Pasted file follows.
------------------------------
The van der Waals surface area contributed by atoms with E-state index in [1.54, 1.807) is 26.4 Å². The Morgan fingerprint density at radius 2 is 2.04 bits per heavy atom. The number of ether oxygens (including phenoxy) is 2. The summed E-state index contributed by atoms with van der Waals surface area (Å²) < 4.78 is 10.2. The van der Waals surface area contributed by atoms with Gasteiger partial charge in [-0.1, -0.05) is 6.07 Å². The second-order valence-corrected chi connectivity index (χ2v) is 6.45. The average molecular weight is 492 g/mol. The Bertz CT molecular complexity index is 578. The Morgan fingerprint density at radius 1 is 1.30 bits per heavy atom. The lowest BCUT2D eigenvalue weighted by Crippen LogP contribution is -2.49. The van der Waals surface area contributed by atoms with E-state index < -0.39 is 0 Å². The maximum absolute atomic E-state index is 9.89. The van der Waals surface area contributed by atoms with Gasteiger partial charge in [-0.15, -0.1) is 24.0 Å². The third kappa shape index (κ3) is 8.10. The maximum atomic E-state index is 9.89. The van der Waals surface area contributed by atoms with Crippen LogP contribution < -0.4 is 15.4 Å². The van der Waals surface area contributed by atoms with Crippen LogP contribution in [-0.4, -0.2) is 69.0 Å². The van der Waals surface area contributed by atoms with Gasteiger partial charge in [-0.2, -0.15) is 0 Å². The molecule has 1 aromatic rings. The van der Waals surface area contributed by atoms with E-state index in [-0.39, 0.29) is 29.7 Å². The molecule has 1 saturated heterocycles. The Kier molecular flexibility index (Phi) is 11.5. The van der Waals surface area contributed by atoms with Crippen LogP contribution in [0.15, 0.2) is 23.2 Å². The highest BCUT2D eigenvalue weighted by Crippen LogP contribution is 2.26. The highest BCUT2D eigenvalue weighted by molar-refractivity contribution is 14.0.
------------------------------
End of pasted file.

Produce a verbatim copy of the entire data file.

The van der Waals surface area contributed by atoms with E-state index in [1.54, 1.807) is 26.4 Å². The Morgan fingerprint density at radius 2 is 2.04 bits per heavy atom. The number of ether oxygens (including phenoxy) is 2. The summed E-state index contributed by atoms with van der Waals surface area (Å²) < 4.78 is 10.2. The van der Waals surface area contributed by atoms with Gasteiger partial charge in [-0.1, -0.05) is 6.07 Å². The second-order valence-corrected chi connectivity index (χ2v) is 6.45. The average molecular weight is 492 g/mol. The Bertz CT molecular complexity index is 578. The Morgan fingerprint density at radius 1 is 1.30 bits per heavy atom. The lowest BCUT2D eigenvalue weighted by Crippen LogP contribution is -2.49. The van der Waals surface area contributed by atoms with E-state index < -0.39 is 0 Å². The maximum absolute atomic E-state index is 9.89. The van der Waals surface area contributed by atoms with Gasteiger partial charge in [-0.15, -0.1) is 24.0 Å². The third kappa shape index (κ3) is 8.10. The maximum atomic E-state index is 9.89. The van der Waals surface area contributed by atoms with Crippen LogP contribution < -0.4 is 15.4 Å². The van der Waals surface area contributed by atoms with Crippen LogP contribution in [-0.4, -0.2) is 69.0 Å². The van der Waals surface area contributed by atoms with Gasteiger partial charge in [-0.2, -0.15) is 0 Å². The molecule has 1 aromatic rings. The van der Waals surface area contributed by atoms with E-state index in [-0.39, 0.29) is 29.7 Å². The molecule has 1 saturated heterocycles. The Kier molecular flexibility index (Phi) is 11.5. The van der Waals surface area contributed by atoms with Crippen LogP contribution in [0.15, 0.2) is 23.2 Å². The highest BCUT2D eigenvalue weighted by Crippen LogP contribution is 2.26. The highest BCUT2D eigenvalue weighted by molar-refractivity contribution is 14.0.